Nick Langdon’s review published on Letterboxd :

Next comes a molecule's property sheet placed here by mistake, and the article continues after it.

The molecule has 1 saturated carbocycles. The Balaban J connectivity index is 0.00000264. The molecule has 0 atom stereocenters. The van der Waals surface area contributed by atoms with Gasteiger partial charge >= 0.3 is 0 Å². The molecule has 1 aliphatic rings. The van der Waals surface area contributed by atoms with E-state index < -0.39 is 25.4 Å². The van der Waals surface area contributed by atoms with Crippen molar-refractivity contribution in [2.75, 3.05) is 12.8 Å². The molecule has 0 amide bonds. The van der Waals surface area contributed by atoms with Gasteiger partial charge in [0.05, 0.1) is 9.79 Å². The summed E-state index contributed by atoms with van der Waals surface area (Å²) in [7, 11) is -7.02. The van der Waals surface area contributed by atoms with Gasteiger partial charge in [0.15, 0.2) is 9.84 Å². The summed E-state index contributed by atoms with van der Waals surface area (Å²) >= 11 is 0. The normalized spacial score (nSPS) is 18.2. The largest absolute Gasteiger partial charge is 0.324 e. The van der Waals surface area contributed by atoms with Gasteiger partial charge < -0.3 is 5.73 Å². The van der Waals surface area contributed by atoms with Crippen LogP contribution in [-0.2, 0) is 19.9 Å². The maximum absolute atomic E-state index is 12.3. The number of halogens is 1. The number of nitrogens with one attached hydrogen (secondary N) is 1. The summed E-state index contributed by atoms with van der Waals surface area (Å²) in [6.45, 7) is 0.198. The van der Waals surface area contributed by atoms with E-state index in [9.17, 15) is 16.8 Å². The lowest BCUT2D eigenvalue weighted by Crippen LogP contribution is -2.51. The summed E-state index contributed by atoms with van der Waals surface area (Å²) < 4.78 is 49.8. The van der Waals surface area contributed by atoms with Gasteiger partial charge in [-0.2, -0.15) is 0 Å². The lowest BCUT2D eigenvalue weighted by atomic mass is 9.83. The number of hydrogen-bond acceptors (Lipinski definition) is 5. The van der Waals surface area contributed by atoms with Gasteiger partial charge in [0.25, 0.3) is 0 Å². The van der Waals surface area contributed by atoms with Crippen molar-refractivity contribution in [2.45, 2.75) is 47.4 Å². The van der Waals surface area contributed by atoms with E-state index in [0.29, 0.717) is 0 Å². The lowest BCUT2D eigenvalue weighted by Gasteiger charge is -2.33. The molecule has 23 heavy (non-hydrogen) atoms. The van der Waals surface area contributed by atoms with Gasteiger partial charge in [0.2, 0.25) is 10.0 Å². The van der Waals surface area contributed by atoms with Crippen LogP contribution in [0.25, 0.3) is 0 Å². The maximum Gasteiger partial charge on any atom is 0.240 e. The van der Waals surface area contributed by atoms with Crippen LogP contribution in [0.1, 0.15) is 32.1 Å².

After the groundbreaking Metropolis (1927), Things to Come was one of the first big budget science fiction films to treat science fiction seriously rather than as frivolous entertainment. Incidentally, H.G. Wells hated Metropolis, and told his director and production designers to always do the opposite of what Fritz Lang had. However after the relative failure of both Metropolis and Things to Come at the box office, the genre was demoted to B-movie status: tales of brave astro-men fighting off aliens and robots who all seemed intent on kidnapping screaming women while the sets wobbled in the background. To my knowledge there wasn't an equivalent large scale, ambitious SF production undertaken until 2001: A Space Odyssey in 1968. Interestingly, Stanley Kubrick hated Things to Come, and I'm fairly sure I know why. H.G. Wells was a masterful novelist in the prolix late Victorian style, but seems to have done nothing to modify that style for the screen, making this less a work of cinema, but more a series of scenes where between special effects sequences (which are very well done for the time and show a great Art Deco design flair), people stand around pontificating. Every character is an archetype who only exists to function as a mouthpiece for the author's vision of the future and warnings to mankind, thus the dialogue is for the most part a series of pompous speeches. This is a pity as the early sections of the film are both effective and prescient. How many could have so closely predicted the mass air raids of the Blitz so accurately? Although here the war continues for 30 years, resulting in the world falling back into the Dark Ages. Beyond that, predictions of the future varied in accuracy, in some instances they got things absolutely correct, such as televisions in every home and giant screens for public address, in other instances the film was wildly off, missing the moonshot by 70 years for a start, and I'm grateful that clear plastic furniture, Roman-style tunics and brylcream as an ongoing fashion staple never eventuated (at least not yet). And why do so many projections of the future insist we'll all want to live underground, what's up with that? 21st Century audiences will also get a chuckle out of the choice of mankind's haven and centre of progress form this story: Basra, Iraq. Both visionary and dated, Things To Come is, like all visions of the future, more a comment on its own time and prisoner of contemporary attitudes, but an important moment in science fiction cinema, even if it often comes across as pages from a novel being read aloud.